(e)                homosexuals are stigmatised in Bangladesh society.

The Committee considered that the very existence of Section 377 contributed to the stigmatisation of homosexuals and prevented proper investigations into acts of persecution. In deciding her asylum request, the Swedish authorities had also focused unduly on inconsistencies in the author’s account. The Committee therefore considered that Sweden had failed to take the author’s allegations, and in particular those relating to her mistreatment by the police, into due consideration in assessing the risks that she would face if returned to Bangladesh.

In light of the above, the Committee concluded that Sweden had violated the author’s right to freedom from cruel and inhuman treatment under article 7 of the Covenant. In accordance with article 2(3), Sweden was under an obligation to provide the author with an effective remedy, specifically by fully reconsidering the author’s asylum claim taking into account the Committee’s views. In the meantime, the Committee requested that Sweden refrain from expelling the author to Bangladesh while her request for asylum is under reconsideration. The Committee also held that Sweden was under an obligation to take steps to prevent similar violations in the future.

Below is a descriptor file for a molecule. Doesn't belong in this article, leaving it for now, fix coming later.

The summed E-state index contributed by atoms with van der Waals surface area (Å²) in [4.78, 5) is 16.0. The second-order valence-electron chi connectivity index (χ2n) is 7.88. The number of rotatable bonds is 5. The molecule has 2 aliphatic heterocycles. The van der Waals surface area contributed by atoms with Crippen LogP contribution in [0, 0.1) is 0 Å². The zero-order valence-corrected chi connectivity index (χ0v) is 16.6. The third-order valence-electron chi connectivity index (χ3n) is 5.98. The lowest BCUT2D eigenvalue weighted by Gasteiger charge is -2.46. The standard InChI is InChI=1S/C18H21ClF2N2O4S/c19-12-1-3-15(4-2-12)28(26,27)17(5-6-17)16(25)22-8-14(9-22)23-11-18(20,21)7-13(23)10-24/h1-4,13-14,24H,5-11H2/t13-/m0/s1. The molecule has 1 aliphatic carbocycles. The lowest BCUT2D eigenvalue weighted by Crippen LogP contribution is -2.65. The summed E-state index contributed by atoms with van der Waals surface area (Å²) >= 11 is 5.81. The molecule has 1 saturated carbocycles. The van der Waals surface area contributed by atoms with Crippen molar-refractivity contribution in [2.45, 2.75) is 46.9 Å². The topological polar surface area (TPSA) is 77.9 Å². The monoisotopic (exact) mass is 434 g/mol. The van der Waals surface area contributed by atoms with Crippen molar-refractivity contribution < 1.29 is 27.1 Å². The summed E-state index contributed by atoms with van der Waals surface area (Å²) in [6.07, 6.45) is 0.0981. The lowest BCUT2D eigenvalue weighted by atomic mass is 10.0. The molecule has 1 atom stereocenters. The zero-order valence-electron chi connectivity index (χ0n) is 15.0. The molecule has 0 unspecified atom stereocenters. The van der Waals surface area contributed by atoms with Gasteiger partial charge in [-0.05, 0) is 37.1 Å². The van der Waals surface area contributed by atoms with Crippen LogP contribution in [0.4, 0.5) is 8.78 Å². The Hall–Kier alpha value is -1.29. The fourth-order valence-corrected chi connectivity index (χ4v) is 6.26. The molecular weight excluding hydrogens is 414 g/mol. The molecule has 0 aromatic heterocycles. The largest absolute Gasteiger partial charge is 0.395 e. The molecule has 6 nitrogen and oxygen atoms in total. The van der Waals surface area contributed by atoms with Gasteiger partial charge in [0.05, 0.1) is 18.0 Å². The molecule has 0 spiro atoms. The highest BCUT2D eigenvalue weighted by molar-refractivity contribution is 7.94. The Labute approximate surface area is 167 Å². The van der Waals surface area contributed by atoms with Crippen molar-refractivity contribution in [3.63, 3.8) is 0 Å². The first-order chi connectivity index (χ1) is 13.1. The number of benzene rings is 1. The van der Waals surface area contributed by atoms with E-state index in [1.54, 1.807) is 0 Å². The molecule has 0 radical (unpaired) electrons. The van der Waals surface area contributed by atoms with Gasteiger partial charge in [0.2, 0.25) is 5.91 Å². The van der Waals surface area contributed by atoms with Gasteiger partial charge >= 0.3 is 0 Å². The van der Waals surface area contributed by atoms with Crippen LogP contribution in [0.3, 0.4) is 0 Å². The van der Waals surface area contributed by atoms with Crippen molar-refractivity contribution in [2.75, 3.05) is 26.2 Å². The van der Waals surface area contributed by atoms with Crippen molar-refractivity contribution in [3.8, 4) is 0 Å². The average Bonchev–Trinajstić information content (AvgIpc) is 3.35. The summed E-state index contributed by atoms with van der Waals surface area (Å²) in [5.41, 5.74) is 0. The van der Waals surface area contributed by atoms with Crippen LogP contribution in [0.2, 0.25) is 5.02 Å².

Sweden must now submit its written response within six months of the Committee’s decision, including information on the action taken in light of the Committee’s recommendations, and ensure that the Committee’s decision is published widely.

Sam Hunter Jones is an international lawyer, based in Paris.